Michael Floyd was cut by the Arizona Cardinals earlier this week ending a five-year run with the team that took him 13th overall in 2012. Floyd was once seen to be the perfect compliment to long-time Cardinals’ star Larry Fitzgerald but has shown little to no improvement in each year since his sophomore season. This season showed clear signs of regression as he only caught 33 receptions in 13 games and had less than 450 yards. Floyd is currently eligible to be claimed by any team in order of the worst record to the best in the NFL and there’s reason to believe a team like the Kansas City Chiefs could take a chance on him.
“It could be the dream team – the kiss of death,” said former star linebacker and current CBS analyst Bart Scott on the DA Show with Damon Amendolara on CBS Sports Radio. “It’s a west coast offense, there’s probably a lot of similarities and a lot of verbage. Hell, Sam Bradford tried to pick up an offense in a week so why cant a receiver? All you got to do is tell him a go route and give him a signal… just his presence on the field. He’s a great, big, physical blocker as well in the run game which is what they like to do but man, could you imagine him going deep, [Travis] Kelce going deep, or Tyreek [Hill] going deep? And they still have Maclin!”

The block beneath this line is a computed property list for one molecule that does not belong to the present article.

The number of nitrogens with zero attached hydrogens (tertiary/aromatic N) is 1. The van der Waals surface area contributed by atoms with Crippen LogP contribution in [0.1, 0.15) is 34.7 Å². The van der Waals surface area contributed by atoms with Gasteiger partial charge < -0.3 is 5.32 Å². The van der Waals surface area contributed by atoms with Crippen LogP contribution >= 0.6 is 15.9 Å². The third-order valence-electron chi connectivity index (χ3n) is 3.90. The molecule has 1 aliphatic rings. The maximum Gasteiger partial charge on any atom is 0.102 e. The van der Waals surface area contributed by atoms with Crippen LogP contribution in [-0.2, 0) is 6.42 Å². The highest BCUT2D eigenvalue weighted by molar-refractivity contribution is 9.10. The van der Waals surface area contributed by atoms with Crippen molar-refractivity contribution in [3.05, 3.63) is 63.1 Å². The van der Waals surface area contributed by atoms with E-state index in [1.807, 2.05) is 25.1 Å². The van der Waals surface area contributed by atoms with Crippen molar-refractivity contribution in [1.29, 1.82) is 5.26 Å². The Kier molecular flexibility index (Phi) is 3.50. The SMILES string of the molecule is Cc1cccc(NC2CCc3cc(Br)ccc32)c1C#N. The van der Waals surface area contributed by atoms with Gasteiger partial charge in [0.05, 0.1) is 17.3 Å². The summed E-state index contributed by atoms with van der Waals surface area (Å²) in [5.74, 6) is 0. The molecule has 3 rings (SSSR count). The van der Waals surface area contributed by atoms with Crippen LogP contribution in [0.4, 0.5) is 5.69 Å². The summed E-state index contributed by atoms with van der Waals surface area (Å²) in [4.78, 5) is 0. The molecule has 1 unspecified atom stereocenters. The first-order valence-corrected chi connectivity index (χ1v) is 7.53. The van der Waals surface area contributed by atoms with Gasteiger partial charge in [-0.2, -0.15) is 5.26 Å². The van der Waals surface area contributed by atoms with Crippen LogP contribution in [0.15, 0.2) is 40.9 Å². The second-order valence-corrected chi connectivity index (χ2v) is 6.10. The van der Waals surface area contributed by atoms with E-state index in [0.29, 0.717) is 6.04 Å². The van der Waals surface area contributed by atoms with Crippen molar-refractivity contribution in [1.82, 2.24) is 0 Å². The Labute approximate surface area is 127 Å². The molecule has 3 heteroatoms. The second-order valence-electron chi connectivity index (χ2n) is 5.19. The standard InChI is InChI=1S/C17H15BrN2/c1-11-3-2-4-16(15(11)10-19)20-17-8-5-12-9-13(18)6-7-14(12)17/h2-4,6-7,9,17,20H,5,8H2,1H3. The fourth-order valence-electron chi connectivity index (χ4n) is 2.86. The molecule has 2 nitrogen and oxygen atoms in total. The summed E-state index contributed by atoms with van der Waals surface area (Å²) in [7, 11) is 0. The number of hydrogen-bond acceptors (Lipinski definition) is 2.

Scott believed that the recent DUI charge Floyd was cut as a result of was only part of the reason. He believed that the Cardinals’ organization found an out for a player who was declining and didn’t plan to bring him back so they took action. Lots of moves like this are made each year to send a signal to other players but, at the end of the day, the team hasn’t been getting it done and Scott believes a large portion of Floyd’s decline rests on the shoulders of Carson Palmer.
“I think it’s the regression of Carson Palmer. He’s not playing his best football, he doesn’t look comfortable in the pocket, he looks to me like he just aged overnight,” he said. “I think without Floyd, [Larry] Fitzgerald can’t get open as easily as he can because he’s drawing the double coverage because that’s who they fear as the deep threat, him and John Brown, not Fitzgerald.”